In the January 2005, nonpartisan elections for the Majlis were held. Candidates supported by the banned opposition party won 18 seats. Pro-Gayoom candidates won 28 of the 48 elected seats, giving Gayoom another agreeable parliament. Before the election four of Gayoom’s main critics were arrested on corruption charges. President Gayoom subsequently called for the establishment of a multiparty democracy by the end of the year, and the Majlis approved the changes in June, but opposition party leader Mohamed Nasheed was arrested at a prodemocracy rally later in the year and charged with treason and terrorism. [Source: The Columbia Encyclopedia, 6th ed., The Columbia University Press]
In June 2005, parliament voted to allow multiparty politics. In March 2006, the government introduced a “Roadmap for Reform” and subsequently introduced several bills in parliament. In a 2007 referendum, voters approved a presidential system with direct election of the president rather than a parliamentary system. This was the option favored by Abdul Gayoom. Among the first political parties to register were the opposition Maldivian Democratic Party, the government's Dhivehi Raiyyethunge Party, the Adalath (Justice) Party, and the Islamic Democratic Party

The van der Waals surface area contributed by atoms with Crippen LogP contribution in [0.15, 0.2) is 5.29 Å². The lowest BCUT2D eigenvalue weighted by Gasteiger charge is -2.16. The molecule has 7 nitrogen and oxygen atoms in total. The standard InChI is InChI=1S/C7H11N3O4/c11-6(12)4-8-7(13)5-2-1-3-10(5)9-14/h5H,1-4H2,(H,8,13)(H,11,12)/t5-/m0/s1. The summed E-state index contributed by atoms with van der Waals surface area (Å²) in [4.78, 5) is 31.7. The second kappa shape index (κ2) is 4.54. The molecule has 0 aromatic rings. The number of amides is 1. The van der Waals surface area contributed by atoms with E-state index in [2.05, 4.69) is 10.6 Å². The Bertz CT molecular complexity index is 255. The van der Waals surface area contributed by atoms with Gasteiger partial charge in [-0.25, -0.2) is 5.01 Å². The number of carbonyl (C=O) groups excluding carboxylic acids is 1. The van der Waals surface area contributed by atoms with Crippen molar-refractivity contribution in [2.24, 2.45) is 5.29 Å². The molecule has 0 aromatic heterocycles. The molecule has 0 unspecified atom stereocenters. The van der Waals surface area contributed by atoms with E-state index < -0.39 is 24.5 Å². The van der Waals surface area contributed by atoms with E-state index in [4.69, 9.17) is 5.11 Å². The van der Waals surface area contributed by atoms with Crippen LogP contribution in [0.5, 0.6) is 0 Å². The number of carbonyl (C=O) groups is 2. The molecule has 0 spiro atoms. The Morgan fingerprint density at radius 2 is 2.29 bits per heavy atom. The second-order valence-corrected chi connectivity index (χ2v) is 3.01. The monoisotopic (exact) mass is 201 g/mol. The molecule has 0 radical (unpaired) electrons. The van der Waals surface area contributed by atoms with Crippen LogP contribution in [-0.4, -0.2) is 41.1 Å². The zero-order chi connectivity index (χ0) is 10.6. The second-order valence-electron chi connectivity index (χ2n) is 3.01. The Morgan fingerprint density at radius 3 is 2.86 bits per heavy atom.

In August 2007, a referendum was held to decide whether Maldives’ new constitution would provide for a US-style presidential system or a British-Westminster-style parliamentary system of government — the presidential system won with a 62 percent vote — and said a presidential election had to be held before November 2008, according to the existing constitution.
Assassination Attempt on Gayoom in 2008
In January 2008, Gayoom escaped unharmed from an assassination attempt. Twenty-year-old Mohamed Murshid attempted to stab him with a knife concealed in a Maldives flag. The attempt was foiled when Mohamed Jaisham Ibrahim, a sixteen-year-old Boy Scout, blocked the attack with his bare hands, sustaining injuries.